Like we’d seen across Switzerland, there were little Christmas markets and stands set up across the city.
We also stopped by the university church . . .
. . . and the Dom zu Salzburg, where we stopped to visit the church and to drink glühwein.
The next morning was equally bright and sunny and we left fairly early for Vienna. We could have easily stayed another day in Salzburg and left for Vienna that night but something told me I’d want the time in Vienna. This turned out to be accurate and again, I really need to go back!
Vienna is beautiful. It’s beautiful and grand and opulent with wide streets and specially painted bike lanes. As soon as we saw the bike lanes next to the opera house, I knew that I would like Vienna very, very much. It was pretty at night, too.
The first thing we did, however, was walk a little ways out of the old town to the Naschmarkt, Vienna’s largest food market. It’s part restaurants . . .
. . . and part food stalls . . .
. . . and part other goods.
My family loves markets and food, and we ate and drank and tasted and smelled for a good couple hours. I can only imagine how much busier it would have been on the weekend when the flea market is open, but I was really glad to have the chance to see some of the art painted on the closed stall fronts.
From there, we basically followed the streets brightly lit by Christmas lights. We wandered into a couple of Christmas markets and did some window shopping before stopping at the Austrian National Library. To warm up, we joined the long queue waiting to get inside. We were greeted by everything that creates the idea of a library – wooden bookshelves with the upper levels accessible by ladders, old books, vaulted painted ceilings. It was still cold inside, likely to keep the books in good condition, but so pretty that it didn’t matter.
We were also lucky to see an exhibit of Beethoven’s personal papers, including the program and score of Beethoven’s only opera, Fidelio, which I have actually seen!
The next morning we followed a guided walk around Old Vienna and it took us down narrow, quiet streets to tiny squares with old, quiet churches.
There were also busy shopping streets and grand squares with opulent buildings and statues.
My dad and I climbed one of the towers of St. Stephen’s Cathedral and although it was cloudy, I was glad to see the view of Vienna from above. My spatial skills are mediocre so I appreciate actually being able to see the expanse of a city.
Fun fact: Vienna used to be a walled city! Our walking tour took us past the remnants of the old city walls.
This was the coldest day we’d had (it had actually snowed!) and we decided to spend the afternoon indoors. Along with many other visitors, we took shelter in the Leopold Museum to learn about Viennese art of the 1900s. The exhibition included painting, sculpture, furniture, and jewellery and I enjoyed learning about artists who were completely new to me. I also didn’t know anything about the impact World War I had had on Vienna; I think it’s important to understand the place where you are and I was glad for the opportunity to learn more about it. The importance of art was clear outside of the museum, as well.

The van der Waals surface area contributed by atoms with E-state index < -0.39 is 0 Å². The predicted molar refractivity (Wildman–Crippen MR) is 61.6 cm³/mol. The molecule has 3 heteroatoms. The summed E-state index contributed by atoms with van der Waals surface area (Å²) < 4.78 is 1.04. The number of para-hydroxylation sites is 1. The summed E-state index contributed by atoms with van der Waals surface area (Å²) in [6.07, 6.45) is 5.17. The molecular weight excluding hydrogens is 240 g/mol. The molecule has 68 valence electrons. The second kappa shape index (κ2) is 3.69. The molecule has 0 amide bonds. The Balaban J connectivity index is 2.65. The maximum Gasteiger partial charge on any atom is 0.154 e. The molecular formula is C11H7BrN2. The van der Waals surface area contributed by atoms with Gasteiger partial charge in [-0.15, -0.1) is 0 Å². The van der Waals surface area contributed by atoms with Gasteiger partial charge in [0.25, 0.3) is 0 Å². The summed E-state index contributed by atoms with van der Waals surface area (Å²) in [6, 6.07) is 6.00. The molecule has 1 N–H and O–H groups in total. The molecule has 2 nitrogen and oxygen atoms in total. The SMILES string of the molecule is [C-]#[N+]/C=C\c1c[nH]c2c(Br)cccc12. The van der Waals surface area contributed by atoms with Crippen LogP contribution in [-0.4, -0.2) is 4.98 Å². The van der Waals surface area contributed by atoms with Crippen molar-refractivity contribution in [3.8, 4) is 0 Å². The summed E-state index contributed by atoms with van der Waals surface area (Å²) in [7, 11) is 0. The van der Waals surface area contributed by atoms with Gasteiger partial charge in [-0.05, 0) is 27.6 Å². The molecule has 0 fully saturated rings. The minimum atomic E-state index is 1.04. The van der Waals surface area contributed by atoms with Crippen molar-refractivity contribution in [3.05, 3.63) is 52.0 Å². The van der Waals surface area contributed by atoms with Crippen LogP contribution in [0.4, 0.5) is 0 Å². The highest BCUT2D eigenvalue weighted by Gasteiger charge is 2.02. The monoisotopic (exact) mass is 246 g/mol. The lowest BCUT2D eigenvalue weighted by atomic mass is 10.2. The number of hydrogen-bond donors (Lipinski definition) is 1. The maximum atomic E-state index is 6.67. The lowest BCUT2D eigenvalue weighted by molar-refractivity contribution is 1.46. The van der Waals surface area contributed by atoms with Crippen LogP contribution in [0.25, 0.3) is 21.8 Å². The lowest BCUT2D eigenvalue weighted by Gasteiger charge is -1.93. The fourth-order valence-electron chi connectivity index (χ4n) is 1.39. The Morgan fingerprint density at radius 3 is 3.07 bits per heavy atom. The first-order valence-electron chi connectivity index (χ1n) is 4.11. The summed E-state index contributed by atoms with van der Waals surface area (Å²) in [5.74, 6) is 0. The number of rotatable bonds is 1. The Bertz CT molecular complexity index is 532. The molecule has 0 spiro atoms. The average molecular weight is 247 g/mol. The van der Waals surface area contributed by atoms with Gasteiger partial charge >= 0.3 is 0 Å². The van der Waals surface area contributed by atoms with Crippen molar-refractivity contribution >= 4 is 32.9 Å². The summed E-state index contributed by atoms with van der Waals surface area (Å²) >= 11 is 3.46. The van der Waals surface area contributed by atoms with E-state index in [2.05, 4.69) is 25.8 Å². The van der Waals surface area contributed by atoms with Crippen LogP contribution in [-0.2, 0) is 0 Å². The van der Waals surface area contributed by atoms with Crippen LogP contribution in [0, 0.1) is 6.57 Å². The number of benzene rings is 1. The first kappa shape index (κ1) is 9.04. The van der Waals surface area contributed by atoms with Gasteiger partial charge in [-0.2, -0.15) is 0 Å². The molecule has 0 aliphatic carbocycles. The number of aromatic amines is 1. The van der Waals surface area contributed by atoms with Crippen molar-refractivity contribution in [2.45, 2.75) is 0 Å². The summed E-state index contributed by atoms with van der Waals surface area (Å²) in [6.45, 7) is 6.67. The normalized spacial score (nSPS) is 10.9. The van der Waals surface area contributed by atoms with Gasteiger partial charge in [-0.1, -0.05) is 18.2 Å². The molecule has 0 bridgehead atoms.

That evening we went to a concert in St. Charles Church in which we were treated to a performance of Vivaldi’s Four Seasons and what I can only assume were other works by Vivaldi because nothing was actually explained. An opera singer featured for certain parts of the performance, too. The church was beautiful but one thing that didn’t occur to me when I bought tickets is that churches are not heated. I learned an important lesson when the ushers passed out blankets at the door!
Mum and Dad flew back to Toronto the next day and I left Vienna to pick up the car I’d be driving for the next week. This was the point at which I had no plans. I knew where I’d be staying for the first two nights but the rest of the week was wide open and I was really excited for the adventure.
For example, I thought it might be fun to try cross-country skiing for the first time and planned to stay near a national park. The lack of snow meant I would hike instead, after getting over the initial delightful surprise of finding myself at a bed-and-breakfast up a goat track run by an elderly couple in what I think is their farmhouse. My German was almost as good as their English but everything went just fine.
Going from grand Vienna to the country was a drastic change but I was so glad to experience a small Austrian town.
I’ve been in a number of odd towns over time and Leoben certainly fit. It appeared that part of the old town had been torn down and a multiplex had been built instead to comprise the town’s entertainment. It contains a kebab shop, pizzeria that doubles as a bar, sushi restaurant, and movie theatre. Other than that, the town has five different grocery chains, a euro shop, three discount clothing stores, a couple furniture stores, a café/bar that did not sell food, and a sex shop. Gösser beer operations are located in Leoben, too. An adventure indeed!
The drizzle let up by the next morning, perfect weather for a drive to Slovenia!
Photos, travels, musings, and ideas on education by someone trying to make the world a better and more peaceful place